Forest Training and Monitoring Plot
A one hectare plot located in a forested area on the Northeast side of the Keshena campus of the College of Menominee Nation (CMN) has been established to conduct various types of natural resource fieldwork. The tree species composition on the plot includes a variety of mixed northern hardwoods with a conifer component of Eastern White Pine, Eastern Hemlock, and Balsam Fir. A “hectare” is a unit of surface measure equivalent to 10,000 square meters, or in U.S. measurements, 2.471 acres. There have been three primary educational tasks conducted on the plot during “installation”, which was primarily the summer months (June, July, and August) of 2013 and 2014. The first of these was to delineate the outer boundaries of the plot area by using survey monuments, compass, tape measures, and “line-of-sight” to map and mark a 100 meter “square” following the north and east property lines. This process used many techniques that are termed “orienteering” in some outdoor disciplines. Once the square was created, it was then further subdivided into 25 – 20 meter square subplots called quadrats or “quads”, which is the basic unit of measure for mapping. The second educational component was to learn the Richard Condit tree census protocol, which is a methodology for conducting an inventory on all living trees over 2.5 centimeters within each quad. The final learning task was to conduct an assessment of herbaceous plants other than trees within the plot. This task was led by Mr. Richard Annamitta, a local botanist familiar with the plants in this area.
To date, the 100 meter by 100 meter research plot has been used mostly as a training site to teach the Condit protocol, which includes procedures for measuring, identifying, tagging, and mapping every woody stem with a diameter at breast height (DBH) of over 2.5 centimeters. Diameter at breast height is 4.5 ft. above ground level or approximately 1.3 meters. This data collection will serve as the base-line to many future projects. The possibilities are endless. Data could be used for any purpose the Menominee Tribe, Menominee Tribal Enterprises, or CMN may have. This data was collected with the intention of a re-census to occur within the next five years.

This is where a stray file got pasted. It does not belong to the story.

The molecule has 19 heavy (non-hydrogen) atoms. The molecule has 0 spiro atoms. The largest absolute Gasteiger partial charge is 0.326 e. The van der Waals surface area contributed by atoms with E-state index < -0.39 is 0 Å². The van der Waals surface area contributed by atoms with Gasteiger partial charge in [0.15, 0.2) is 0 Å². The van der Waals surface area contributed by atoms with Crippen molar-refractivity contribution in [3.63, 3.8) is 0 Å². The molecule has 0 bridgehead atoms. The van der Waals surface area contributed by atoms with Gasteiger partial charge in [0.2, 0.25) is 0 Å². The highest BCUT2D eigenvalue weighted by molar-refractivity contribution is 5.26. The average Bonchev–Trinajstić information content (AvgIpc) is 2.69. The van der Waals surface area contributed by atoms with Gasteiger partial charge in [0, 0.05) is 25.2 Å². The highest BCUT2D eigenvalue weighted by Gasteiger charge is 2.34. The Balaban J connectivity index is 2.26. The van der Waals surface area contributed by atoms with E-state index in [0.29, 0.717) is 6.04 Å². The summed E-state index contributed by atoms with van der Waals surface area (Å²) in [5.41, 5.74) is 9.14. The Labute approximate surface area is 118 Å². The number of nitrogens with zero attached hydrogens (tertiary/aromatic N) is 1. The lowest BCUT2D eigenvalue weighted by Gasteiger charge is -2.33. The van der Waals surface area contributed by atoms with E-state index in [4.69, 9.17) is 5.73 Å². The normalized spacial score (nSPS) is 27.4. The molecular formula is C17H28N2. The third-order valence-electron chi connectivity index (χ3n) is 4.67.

A future re-census of the plot will allow for an in-depth look at how the forest evolves over selected time periods. This can provide insight for determining and predicting what species will grow, while also characterizing mortality. Also, with the climate changes that are predicted to occur, there are a lot of open unanswered questions as to what this forest may look like in the years to come. Whether or not the trees that are currently growing here will be able to sustain the changes is still unknown. Some will win and some will lose. Other trees may also “migrate” (move locations) to follow the climate variations that suit them and influences if and how they survive, compete, and/or flourish.